Whilst taking professional advice will usually mean a taxpayer has taken reasonable care, not taking advice does not necessarily mean a taxpayer has been careless. There will be instances where a taxpayer, whose affairs are perhaps less complex, will be able to take reasonable care by carrying out other checks. Simply 'taking a view', though, is unlikely to be sufficient (see: Atkinson v HMRC [2016] UKFTT 0387 (TC) at [20]). Similarly, there will be instances where relying on third-party advice is acceptable. The authors are aware of HMRC seeking, in the context of penalty appeal cases, to rely on the decision in MClean & ors v Thornhill [2022] EWHC 457 (Ch), for the proposition that a taxpayer cannot take reasonable care unless they instruct an advisor directly themselves. Thornhill was a claim for professional negligence and concerned whether counsel owed a duty of care to taxpayers who had participated in a tax avoidance scheme. The High Court held that there was no duty of care in circumstances where Mr Thornhill KC had included a disclaimer of responsibility within his opinion to the promoter. The absence of a duty of care does not however automatically invalidate all attempts to rely on third party advice. As ever, that will turn on the facts of each specific case.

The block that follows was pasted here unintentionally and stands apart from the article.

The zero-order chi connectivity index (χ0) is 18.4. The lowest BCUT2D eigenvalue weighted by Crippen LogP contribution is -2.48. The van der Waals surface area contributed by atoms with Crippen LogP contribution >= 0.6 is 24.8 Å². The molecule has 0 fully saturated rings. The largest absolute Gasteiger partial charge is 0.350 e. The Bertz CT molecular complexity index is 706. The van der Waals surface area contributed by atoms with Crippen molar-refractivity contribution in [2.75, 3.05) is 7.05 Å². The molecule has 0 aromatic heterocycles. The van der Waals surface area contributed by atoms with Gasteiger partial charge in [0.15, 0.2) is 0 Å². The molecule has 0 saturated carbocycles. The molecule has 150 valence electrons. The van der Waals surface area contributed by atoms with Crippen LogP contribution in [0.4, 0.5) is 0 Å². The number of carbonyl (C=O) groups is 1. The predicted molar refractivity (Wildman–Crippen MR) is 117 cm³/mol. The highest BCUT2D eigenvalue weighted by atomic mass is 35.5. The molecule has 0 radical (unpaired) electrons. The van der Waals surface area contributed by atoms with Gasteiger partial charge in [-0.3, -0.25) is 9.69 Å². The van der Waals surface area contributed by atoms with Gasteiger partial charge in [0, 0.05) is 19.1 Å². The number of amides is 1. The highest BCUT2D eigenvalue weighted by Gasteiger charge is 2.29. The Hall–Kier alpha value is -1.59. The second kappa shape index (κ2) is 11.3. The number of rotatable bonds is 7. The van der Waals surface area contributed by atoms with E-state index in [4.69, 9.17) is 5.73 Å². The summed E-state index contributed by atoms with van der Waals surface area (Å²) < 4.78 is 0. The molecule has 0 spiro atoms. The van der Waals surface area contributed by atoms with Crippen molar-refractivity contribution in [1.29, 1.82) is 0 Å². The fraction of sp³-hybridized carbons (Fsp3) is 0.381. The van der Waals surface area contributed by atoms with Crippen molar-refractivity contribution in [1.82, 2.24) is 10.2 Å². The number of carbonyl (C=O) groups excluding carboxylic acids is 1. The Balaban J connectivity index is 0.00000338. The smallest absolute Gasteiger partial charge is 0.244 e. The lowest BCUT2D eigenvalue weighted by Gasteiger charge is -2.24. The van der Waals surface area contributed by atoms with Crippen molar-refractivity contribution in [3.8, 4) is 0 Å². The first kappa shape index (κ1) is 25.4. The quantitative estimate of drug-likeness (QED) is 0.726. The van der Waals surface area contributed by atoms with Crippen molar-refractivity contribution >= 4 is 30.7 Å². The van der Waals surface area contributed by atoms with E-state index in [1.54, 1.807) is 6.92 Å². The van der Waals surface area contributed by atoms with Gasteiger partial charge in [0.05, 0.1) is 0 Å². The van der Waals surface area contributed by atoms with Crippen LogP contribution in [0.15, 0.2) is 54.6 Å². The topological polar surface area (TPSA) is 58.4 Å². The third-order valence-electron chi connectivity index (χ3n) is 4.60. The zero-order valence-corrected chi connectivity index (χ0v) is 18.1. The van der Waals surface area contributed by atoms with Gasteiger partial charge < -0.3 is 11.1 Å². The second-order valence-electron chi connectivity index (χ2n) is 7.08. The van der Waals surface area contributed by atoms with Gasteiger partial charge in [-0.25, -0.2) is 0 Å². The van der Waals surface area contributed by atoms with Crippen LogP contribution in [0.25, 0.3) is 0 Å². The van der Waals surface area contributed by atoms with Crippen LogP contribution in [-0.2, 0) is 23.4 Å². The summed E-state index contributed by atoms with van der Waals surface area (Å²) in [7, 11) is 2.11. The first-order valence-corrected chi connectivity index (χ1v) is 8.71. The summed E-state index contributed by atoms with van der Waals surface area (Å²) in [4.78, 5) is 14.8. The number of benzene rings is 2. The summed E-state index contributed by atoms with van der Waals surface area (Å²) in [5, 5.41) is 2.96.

An area often overlooked by HMRC in penalty cases is 'causation', which poses a 'but for' test. In particular, the alleged acts of the taxpayer concerned (be they commission or, more often, omission) must actually cause the error in the return and concomitant loss of tax (see: Bayliss v HMRC [2016] UKFTT 500 (TC) at [52]). In practical terms, this requires HMRC (and pausing here, it is HMRC that bear the burden in penalty cases) to prove that the omission of the taxpayer actually led to an error in a return. It is not sufficient for HMRC to simply assert that a taxpayer should have done something and therefore they are liable to a penalty. In Bella Figura, HMRC failed to discharge the burden which was on them to establish causation. Although the FTT had identified the failure to obtain specific advice as a careless omission by the taxpayer, the UT held on appeal that the FTT failed to consider what would have happened if the taxpayer had asked its advisers whether the arrangements implemented were effective so as to avoid charges. This was a relevant consideration because, if the advisers had replied positively, this might well have demonstrated that the taxpayer's carelessness did not cause the loss of tax. In short, the 'but for' test would not necessarily have been met – it was not clearly the case that, but for the taxpayer not seeking specific advice, there would have been no loss of tax.